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Take On Payments, a blog sponsored by the Retail Payments Risk Forum of the Federal Reserve Bank of Atlanta, is intended to foster dialogue on emerging risks in retail payment systems and enhance collaborative efforts to improve risk detection and mitigation. We encourage your active participation in Take on Payments and look forward to collaborating with you.

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March 28, 2022

Abigail Adams: "Remember the Ladies"

Women's History Month (WHM) reminds us of how far women have come and how far we still must go in terms of financial equity, education, and inclusion. While women today manage about 80 percentOff-site link of the finances in the householdOff-site link, they lag behindOff-site link in making investing decisions often because of being more cautious than men.

One woman who broke through many of these barriers is Abigail Smith Adams (Nov. 22, 1744—Oct. 28, 1818), one of our country's founding mothers. Many people know of Abigail through her roles as the wife of our second president, John Adams, and the mother of our sixth president, John Quincy Adams. She was also the first First Lady to live in the White House.

But there is quite a bit more to Abigail. In colonial times, married women were considered their husband's property. Women could not own or purchase real property, manage money, pursue a formal education, nor have a voice in political matters. Married to John Adams at the age of 19, and self-educated, she bore six children, with four surviving to adulthood. While John Adams was away in France, the Netherlands, and England from 1778 to 1788, he left Abigail behind (except for when she joined him in Paris and London for several years) to manage finances for the household even though women by law could not.

Abigail invested her family's money in government securities (stocks and bonds)—a decision that ultimately made them wealthy, according to Woody Holton's biographyOff-site link. Abigail defied societal norms in other ways. She used "money which I call mine" to contribute to their wealth (even though it was considered the husband's property), valued independence and freedom, opposed slavery, and advocated for women's education. She was a trusted adviser to her husband, and her strong influence led others to refer to her as "Mrs. PresidentOff-site link."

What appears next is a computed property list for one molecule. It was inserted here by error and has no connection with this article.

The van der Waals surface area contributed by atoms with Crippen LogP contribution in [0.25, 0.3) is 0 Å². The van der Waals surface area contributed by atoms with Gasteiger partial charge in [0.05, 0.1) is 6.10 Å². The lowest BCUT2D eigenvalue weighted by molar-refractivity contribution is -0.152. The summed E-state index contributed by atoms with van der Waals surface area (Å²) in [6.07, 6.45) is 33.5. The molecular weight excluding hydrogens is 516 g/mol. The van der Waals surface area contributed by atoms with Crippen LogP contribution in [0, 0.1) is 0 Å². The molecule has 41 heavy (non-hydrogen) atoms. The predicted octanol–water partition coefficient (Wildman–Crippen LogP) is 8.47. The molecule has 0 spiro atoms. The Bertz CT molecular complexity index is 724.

On March 31, 1776, Abigail wrote in her now famous letter to John Adams to "Remember the LadiesOff-site link:" when he was at the Continental Congress:

I long to hear that you have declared an independancy—and by the way in the new Code of Laws which I suppose it will be necessary for you to make I desire you would Remember the Ladies, and be more generous and favourable to them than your ancestors. Do not put such unlimited power into the hands of the Husbands. Remember all Men would be tyrants if they could. If perticuliar care and attention is not paid to the Laidies we are determined to foment a Rebelion, and will not hold ourselves bound by any Laws in which we have no voice, or Representation.

Last year for WHM, I wrote about women's financial rights from the 1970s onward. Recent posts have noted the importance of inclusion in our nation's coins and currency, the barriers broken by women, such as Maya Angelou being the first African American woman on a US coin and Maggie Lena Walker being the first African American woman to found a bank for her community. Abigail is remembered for her advocacy for women and her financial savvy and is included on a US Mint series in the First Spouse $10 Gold CoinOff-site link, with "Remember the Ladies" on the face alongside her image.

As we remember the ladies for Women's History Month, we can acknowledge the most influential women in paymentsOff-site link for 2022 who are making a difference in financial equity and inclusion. Happy Women's History Month!